Minsuk Cho unveils star-shaped Serpentine Pavilion that "provides many choices"

Architect Minsuk Cho has created a star-shaped shelter organised around a circular void, informed by courtyards of historic Korean houses, as the 2024 Serpentine Pavilion.

Situated in central London’s Kensington Gardens, the pavilion named Archipelagic Void comprises five structures – or “islands” – each serving different functions.

The star-shaped pavilion is organised around a circular void

In contrast to pavilions from previous years, which have often taken the form of a central singular structure, Cho aimed to create numerous forms around a central, open space.

“Many of these greats that I admire so much – artists and architects – over the past 22 editions have explored ways of bringing people together – a form of generosity through architecture,” Cho said. “In our case, a way to bring together was to provide many choices.”

First images of 2024 Serpentine Pavilion revealed
Five timber structures wrap around the courtyard

Built largely from natural timber sourced from Surrey, the pavilion’s five structures feature varying sizes, heights and forms and are each supported by raised concrete plinths that extend outwards to provide built-in seating.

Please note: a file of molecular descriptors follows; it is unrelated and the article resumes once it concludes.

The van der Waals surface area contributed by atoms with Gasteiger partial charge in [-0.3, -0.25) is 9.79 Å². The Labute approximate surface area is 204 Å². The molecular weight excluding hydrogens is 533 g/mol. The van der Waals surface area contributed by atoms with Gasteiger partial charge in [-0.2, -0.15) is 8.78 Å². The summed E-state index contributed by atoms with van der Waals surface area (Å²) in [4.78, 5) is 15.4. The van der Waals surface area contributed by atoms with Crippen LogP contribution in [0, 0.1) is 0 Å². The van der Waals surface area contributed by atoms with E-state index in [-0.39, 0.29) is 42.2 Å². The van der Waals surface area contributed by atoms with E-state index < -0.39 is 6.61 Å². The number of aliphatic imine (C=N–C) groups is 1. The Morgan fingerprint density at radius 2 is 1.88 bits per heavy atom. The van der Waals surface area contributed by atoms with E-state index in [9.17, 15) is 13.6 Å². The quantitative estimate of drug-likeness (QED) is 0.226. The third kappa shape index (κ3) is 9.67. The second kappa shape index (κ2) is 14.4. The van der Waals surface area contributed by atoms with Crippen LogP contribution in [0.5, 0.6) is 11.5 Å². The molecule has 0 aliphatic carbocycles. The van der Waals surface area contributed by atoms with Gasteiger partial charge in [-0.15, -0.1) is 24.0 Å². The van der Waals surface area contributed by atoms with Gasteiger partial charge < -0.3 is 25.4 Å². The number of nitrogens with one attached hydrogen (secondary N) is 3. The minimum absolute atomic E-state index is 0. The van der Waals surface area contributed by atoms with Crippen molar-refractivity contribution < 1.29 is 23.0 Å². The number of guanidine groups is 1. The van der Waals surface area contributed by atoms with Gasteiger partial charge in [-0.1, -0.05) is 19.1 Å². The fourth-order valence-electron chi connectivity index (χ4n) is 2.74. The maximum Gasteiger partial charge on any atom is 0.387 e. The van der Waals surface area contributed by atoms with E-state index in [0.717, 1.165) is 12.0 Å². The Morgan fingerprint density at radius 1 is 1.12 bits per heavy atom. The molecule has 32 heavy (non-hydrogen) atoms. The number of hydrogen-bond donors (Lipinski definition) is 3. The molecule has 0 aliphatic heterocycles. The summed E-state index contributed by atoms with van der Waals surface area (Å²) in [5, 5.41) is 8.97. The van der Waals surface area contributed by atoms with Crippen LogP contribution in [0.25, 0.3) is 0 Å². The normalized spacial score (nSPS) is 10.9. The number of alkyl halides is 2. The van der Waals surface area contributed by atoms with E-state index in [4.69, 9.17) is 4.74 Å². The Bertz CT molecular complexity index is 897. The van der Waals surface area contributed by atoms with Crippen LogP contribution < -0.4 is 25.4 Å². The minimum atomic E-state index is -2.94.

The structures are also connected at their roofs by a circular steel ring that mimics the shape of the courtyard below.

2024 Serpentine Pavilion
The Play Tower is fitted with an orange netscape. Photo by Tom Ravenscroft

“The majority of it is a complete, condensed, compressed geometry,” Cho told Dezeen. “And then so there’s this really concentrated, overused part in the middle.”

“It was not being being just oppositional, but it was more about the complimentary act, more about balancing act [where] we can leave out the centre as a most used part as a void,” he added.

“And then what happens make a wide thing there, but you get this big, long space.”

Serpentine Pavilion 2024
The Auditorium will host talks

The largest of the five structures is the Auditorium, which is designed as a space for public gathering, performances and talks. It is topped with an angular pitched roof and lined with translucent, pink-hued polycarbonate openings.

Situated on one side of the Auditorium is The Library of Unread Books by artist Heman Chong and archivist Renée Staal, which is held within a smaller structure filled with shelves and tapered at its rear.

The Gallery, situated on the Auditorium’s other side, is a similarly small structure with translucent polycarbonate openings that contains a sound installation playing music by composer Jang Young-Gyu.

The tallest of the five structures is the Play Tower – a pyramidal timber structure fitted with orange netting for visitors to play in – while the fifth structure, named the Tea House, contains a cafe.

The Library of Unread Books at the Serpentine Pavilion
The Library of Unread Books has a tapered structure

The pavilion by Cho forms the event’s 23rd pavilion and is open to the public from 7 June. Previous pavilions include Lina Ghotmeh’s circular timber pavilion in 2023 and Theaster Gates’ Black Chapel in 2022.

The photography is by Iwan Baan, courtesy of Serpentine Galleries, unless stated otherwise. 

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